St. Paul police test PepperBall pistols for safer arrests, but the nonlethal option has critics

St. Paul police officers who encounter someone who is armed with a knife or bat and acting aggressively have a new way to respond.

The police department has begun a pilot program of PepperBall. An officer uses a launcher, which looks like a handgun with orange along the top, to shoot a powder with a similar effect as pepper spray.

“We want to give officers as many options as possible to bring a resolution to a call without having to result in deadly force,” said Senior Cmdr. Kurt Hallstrom, who heads the special operations unit. “It’s not the magic tool that’s going to prevent bad things from happening, but it’s a useful tool with a pretty low level of force.”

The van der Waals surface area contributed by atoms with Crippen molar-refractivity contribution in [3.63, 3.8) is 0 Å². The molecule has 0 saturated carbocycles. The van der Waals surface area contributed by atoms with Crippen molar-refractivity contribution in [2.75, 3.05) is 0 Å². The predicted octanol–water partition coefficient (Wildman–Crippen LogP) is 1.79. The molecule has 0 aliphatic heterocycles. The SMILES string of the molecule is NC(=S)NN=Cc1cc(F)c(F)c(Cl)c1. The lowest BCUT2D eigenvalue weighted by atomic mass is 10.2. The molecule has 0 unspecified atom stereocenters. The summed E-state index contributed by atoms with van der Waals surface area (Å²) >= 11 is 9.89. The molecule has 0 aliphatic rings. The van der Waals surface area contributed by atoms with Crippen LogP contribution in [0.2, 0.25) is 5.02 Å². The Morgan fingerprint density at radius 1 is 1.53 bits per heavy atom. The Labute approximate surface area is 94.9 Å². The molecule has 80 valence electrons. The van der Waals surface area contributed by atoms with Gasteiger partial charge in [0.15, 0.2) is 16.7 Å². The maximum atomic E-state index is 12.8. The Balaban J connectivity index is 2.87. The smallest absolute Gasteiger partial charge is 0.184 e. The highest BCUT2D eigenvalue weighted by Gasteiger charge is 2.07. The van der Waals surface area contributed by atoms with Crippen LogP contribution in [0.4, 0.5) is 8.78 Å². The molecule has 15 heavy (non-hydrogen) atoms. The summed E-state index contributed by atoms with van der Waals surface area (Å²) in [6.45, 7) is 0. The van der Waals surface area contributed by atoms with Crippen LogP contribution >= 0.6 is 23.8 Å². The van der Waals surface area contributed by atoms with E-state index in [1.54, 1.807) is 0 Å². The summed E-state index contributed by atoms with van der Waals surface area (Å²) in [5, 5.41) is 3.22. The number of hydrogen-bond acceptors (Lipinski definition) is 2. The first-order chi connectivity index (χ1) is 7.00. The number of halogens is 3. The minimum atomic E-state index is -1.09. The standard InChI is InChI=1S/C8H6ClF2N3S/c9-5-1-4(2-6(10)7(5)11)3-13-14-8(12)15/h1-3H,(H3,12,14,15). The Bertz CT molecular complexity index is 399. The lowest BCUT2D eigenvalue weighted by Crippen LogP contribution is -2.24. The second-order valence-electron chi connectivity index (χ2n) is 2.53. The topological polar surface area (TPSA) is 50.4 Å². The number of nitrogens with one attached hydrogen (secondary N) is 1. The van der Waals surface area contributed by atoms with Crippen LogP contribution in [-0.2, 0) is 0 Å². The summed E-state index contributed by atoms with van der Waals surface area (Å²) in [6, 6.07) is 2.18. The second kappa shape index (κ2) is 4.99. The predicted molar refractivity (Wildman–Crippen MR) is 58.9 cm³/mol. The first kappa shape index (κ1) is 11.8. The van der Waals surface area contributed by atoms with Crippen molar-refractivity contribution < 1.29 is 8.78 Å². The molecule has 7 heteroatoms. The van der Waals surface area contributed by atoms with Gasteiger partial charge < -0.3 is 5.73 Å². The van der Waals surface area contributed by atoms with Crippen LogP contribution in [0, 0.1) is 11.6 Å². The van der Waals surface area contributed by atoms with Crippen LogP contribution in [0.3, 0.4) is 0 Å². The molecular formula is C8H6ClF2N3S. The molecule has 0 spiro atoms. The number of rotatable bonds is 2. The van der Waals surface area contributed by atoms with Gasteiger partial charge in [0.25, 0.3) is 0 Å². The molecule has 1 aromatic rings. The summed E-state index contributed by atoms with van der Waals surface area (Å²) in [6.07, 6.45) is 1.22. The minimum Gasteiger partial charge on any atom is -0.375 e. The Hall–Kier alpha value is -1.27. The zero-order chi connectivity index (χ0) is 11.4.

While a presidential task force on 21st-century policing recently recommended law enforcement agencies use “less than lethal” technology, PepperBall can be controversial.

Teresa Nelson, legal director of the American Civil Liberties Union of Minnesota, said she believes St. Paul should focus instead on using trained crisis responders, such as a program in Eugene, Ore., that provides mobile crisis intervention around the clock.

“Instead of putting money into military-style munitions, we need more resources for people experiencing mental health crises, and better training and policies around de-escalation for police,” Nelson said. “So-called less lethal weapons can still kill or seriously harm people.”

St. Paul police say they’re also working on the mental health front.

The department started a mental health unit last year, which has two embedded social workers. The St. Paul mayor and city council earmarked additional funding for this year that will double the unit’s size — they’ll have six officers, plus two additional social workers.


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